Topic: Native Americans
Washington, D.C. – “From Wyoming’s Wind River Country to members of Canada’s First Nations, the crisis of violence against Indigenous women and girls transcends state and national borders. Here in our own country, presidents of both parties have tried and failed to find lasting solutions,” Rose Dunleavy writes in U.S. News & World Report.
Clarksville, TN – On Friday, October 30th, 2020, prepare yourself for haunting historical tales of woe and terror! Fort Defiance will be hosting their annual Halloween at the Fort from 6:00pm to 8:00pm. The event is recommended for ages 8 and over.
Visitors are invited to gather around the bonfire and enjoy a cup of hot chocolate while listening to local ghost stories.
“Clarksville and the surrounding areas have a rich history of Native Americans, the Civil War, and more,” said William Parker, the Historical Interpreter at Fort Defiance.
Clarksville, TN – As soon as I started meeting other bikers in Sturgis, who came from all over the country, I quickly learned that everybody comes to this rally for different reasons.
Some came to be with friends that they only saw this time of the year. Others came in groups to have a good time, see all the performers and just let their hair down.
I met many couples who were making their way to the West Coast, where ultimately they were going to ride the Pacific Coast Highway in California.
Me? I came to ride and ride we did.
Clarksville, TN – In 1780 a group of 300 daring pioneers decided to journey upon the Tennessee River and the Cumberland River in flatboats and canoes.
The destination for some of them would be present day Montgomery County, upon the Red River at the mouth of Passenger Creek. Yet, in order to arrive at their destination they had to guide their boats through a frontier full of Native Americans determined to attack them.
Why would they attempt such an endeavor which seemed to almost promise violence, deprivation, and other hardships?
Clarksville, TN – This past weekend, October 8th and 9th, hundreds of people descended on Port Royal State Park to attend the 19th Annual Intertribal Powwow and 10th Annual Trail of Tears Memorial Walk.
The event kicked off with the Trail of Tears Memorial Walk which symbolizes the return of Native Americans via the trail that took them to the Oklahoma Territories in the 1830s. During that time around 125,000 Native Americans were resettled into Indian territory which is around modern-day Oklahoma.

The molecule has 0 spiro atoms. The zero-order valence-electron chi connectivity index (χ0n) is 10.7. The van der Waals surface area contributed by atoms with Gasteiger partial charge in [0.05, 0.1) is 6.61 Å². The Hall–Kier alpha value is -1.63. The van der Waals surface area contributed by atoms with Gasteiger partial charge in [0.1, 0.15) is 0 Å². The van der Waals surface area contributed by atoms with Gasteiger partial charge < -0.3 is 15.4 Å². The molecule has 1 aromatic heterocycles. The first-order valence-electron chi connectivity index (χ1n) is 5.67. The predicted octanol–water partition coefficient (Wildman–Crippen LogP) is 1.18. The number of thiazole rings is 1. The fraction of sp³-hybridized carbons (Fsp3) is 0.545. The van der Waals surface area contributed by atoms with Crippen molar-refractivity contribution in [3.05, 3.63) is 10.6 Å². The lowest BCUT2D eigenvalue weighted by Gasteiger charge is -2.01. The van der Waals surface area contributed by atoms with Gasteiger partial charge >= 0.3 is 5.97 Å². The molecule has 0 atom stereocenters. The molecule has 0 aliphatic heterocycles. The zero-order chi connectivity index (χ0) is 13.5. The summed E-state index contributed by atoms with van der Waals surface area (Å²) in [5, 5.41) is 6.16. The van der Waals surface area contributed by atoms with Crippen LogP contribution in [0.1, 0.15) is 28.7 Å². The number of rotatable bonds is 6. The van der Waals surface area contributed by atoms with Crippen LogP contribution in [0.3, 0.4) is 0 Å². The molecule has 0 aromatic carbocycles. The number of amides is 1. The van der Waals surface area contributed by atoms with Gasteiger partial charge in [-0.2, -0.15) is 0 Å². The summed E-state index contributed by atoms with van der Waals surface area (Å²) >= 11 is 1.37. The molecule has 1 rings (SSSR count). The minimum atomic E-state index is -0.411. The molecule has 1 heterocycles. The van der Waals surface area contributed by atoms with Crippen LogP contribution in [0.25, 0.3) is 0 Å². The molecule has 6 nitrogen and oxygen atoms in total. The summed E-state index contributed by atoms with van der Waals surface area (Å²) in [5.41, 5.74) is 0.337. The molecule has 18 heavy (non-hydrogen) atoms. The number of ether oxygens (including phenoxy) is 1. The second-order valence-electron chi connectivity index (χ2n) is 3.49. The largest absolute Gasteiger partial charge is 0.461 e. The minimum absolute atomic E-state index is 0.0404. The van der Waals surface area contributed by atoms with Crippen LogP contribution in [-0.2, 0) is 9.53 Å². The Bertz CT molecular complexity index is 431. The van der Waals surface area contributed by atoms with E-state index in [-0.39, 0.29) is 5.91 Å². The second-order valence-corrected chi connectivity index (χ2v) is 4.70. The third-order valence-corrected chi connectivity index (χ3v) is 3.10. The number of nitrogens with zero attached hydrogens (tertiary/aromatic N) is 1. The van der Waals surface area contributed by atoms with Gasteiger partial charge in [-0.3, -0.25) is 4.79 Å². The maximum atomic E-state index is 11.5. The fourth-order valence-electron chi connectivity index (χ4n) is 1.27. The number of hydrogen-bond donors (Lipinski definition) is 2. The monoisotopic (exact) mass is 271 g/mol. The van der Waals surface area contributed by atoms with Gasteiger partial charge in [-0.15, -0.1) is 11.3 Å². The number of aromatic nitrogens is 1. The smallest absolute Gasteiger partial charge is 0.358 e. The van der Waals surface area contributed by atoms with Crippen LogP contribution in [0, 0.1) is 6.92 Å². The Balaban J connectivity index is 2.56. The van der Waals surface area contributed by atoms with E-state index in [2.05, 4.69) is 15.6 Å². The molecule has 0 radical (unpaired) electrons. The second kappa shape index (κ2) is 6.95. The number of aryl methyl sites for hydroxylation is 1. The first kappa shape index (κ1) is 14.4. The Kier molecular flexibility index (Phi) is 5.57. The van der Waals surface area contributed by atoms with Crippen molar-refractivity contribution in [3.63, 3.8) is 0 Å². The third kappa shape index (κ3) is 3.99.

Clarksville, TN – Wildflower Folklore by Laura C. Martin is a book I recently found at a library book sale. It has extensive information about many plants that Southerners have been familiar with for generations.
For instance, kudzu was first introduced to the United States through the Japanese Pavilion during the Philadelphia Centennial Exposition in 1876. The Japanese used kudzu for food, medicine, and as a forage plant. Their intensive land-use practices kept it under control in their country, but we Southerners let it get out of control.
Kudzu was first thought to be a wonder cure for eroded areas here in the South because it would grow quickly even in our red clay. At first, it was grown commercially as a forage plant and was hailed as “King Kudzu.”
Clarksville, TN – Our lives here in Middle Tennessee are built upon the foundation of those who lived before us. The names of these souls of long ago are sprinkled upon our consciousness as they are now reflected in the names of our counties, cities, and roads: John Montgomery, George Rogers Clark, James Robertson, etc.
They are people who lived the prime of their lives in the late 18th century on the cusp of a new nation, bordering a frontier with a plethora of possibilities. These men are revered and their lives have been boiled down to a thick consistency of stories that all reflect their heroism, bravery, and sometimes larger than life achievements.
In the past there has been a definite vibe that they are only to be portrayed as one dimensional hero type characters and to do otherwise would be akin to blasphemy.
Clarksville, TN – History is a fascinating subject, but unfortunately so many find it be to dry and boring. Yet, it so much more than facts and dates.
It truly comes alive the most when reading the very words of those who lived before us – those priceless journals, letters, and testimonies. It is amazing to be able to peak into their minds and hearts for just a moment and experience with them the joys, the struggles, the hopes, and the pain of the experience of life.
That is what we have with the story of the lives of Valentine Sevier, his family, and community – their own words.
Clarksville, TN – Have you seen the old stone building on Walker Street in the New Providence area? If not, come by and take a look at it some time. This primitive looking building, labeled “Sevier Station”, is on the National Register of Historic Places and is touted as the oldest building in Montgomery County, Tennessee.
As you walk around and gaze at the roughhewn limestone quarried from the nearby bluffs, and ponder the old chimney placed oddly in the center of the building, and consider the apparent gun port built into the east side, may you contemplate the ground upon which you are standing.
Clarksville, TN – Dunbar Cave State Natural Area has been a State Park since 1973. The cave and its surrounding 110 acres have considerable scenic, natural and historical significance. The entrance offered shelter to prehistoric Native Americans as far back as 10,000 years.
Dunbar Cave State Natural Area will present many nature programs this summer. There are programs for children and adults.
Upcoming events include: Wildflower Hike and Nature Hike!
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